Linux / UNIX: Find out if your configuration files / security settings changed or not

Posted on in Categories Howto, Linux, Security, Sys admin, Tips, UNIX last updated September 16, 2007

How do you find out that somebody has accessed your system and changed your configuration or security settings? How do you verify file content? There is no simple answer to these questions. Personally, I use specialized tool such as tripwire and combination of perl / shell script, UNIX command line utilities.

Examine methods of storing and later checking the validity of your configuration files is one of the key task. This article provides some guideline. You will develop a script that you can use to generate information that checks the validity of a file or directory full of files. The recorded information includes the file path, a checksum of the file so that you can compare the file contents, and unique information about the file (inode, permissions, ownership information) so that you can identify differences should they occur:

The typical UNIX administrator has a key range of utilities, tricks, and systems he or she uses regularly to aid in the process of administration. There are key utilities, command-line chains, and scripts that are used to simplify different processes. Some of these tools come with the operating system, but a majority of the tricks come through years of experience and a desire to ease the system administrator’s life. The focus of this series is on getting the most from the available tools across a range of different UNIX environments, including methods of simplifying administration in a heterogeneous environment.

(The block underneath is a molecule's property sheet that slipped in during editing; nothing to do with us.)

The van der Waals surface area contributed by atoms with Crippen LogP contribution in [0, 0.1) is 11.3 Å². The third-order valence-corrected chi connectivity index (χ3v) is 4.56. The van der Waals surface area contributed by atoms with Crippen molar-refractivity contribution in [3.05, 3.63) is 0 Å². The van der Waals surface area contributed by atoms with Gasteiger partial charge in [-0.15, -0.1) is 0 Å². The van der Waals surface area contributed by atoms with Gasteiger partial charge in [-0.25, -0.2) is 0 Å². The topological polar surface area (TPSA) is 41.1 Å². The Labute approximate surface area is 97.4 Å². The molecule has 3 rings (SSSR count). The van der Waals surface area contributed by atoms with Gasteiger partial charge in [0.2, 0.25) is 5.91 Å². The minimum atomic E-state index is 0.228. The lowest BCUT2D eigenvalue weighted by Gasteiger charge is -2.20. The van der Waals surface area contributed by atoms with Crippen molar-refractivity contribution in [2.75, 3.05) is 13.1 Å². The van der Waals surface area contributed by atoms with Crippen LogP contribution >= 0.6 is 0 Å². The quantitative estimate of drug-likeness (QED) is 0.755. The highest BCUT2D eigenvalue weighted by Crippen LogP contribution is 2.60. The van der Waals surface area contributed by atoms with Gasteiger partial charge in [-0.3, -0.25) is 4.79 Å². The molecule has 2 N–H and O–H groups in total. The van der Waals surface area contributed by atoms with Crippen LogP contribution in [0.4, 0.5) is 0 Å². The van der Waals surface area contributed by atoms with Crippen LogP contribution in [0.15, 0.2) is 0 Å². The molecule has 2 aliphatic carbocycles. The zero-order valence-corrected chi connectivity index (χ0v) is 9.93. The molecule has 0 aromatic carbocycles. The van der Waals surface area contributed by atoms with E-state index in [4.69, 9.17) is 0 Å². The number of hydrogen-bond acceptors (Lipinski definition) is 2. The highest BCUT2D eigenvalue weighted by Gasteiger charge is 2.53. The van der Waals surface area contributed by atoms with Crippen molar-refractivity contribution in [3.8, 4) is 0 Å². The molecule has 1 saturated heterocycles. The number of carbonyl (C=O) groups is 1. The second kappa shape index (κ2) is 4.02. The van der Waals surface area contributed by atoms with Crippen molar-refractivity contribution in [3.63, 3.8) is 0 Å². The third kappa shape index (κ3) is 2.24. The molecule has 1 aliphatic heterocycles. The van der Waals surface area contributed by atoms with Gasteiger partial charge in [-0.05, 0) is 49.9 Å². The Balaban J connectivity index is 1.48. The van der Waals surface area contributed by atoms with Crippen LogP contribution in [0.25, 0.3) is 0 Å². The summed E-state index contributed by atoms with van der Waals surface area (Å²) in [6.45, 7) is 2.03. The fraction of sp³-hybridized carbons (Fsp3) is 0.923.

=> Systems Administration Toolkit: Testing system validity

Howto: Verify integrity of the tar balls or source code

Posted on in Categories Linux, Security, Tips, UNIX last updated December 2, 2005

Verifying integrity of the tar balls or source code is an essential step, which makes sure that you are going to use guanine software (also know as checksum). Every Linux or UNIX admin should be aware of this test. However, what is a checksum? A checksum is a form of a very simple measure for protecting the integrity of data from both hackers (read as crackers) and data transmission error over network i.e. make sure no one has tampered with a source file (see checksum @ wikipedia) For file verification, use any one of the following command:

  1. sha1sum – check SHA1 (160-bit) checksums
  2. md5sum – check MD5 (128-bit) checksums
  3. gpg – Use to validate a GPG certificate

Therefore, whenever you visit source-code download site, you will come across md5sum, sha1sum, or gpg signature keys listed. Following is general syntax to verify keys with different commands:

  • sha1sum {source-code-file-name}
  • md5sum {source-code-file-name}
  • gpg –verify {source-code-file-name.sig} {source-code-file-name}

Examples ~ sure, without examples no one able to grasp the idea: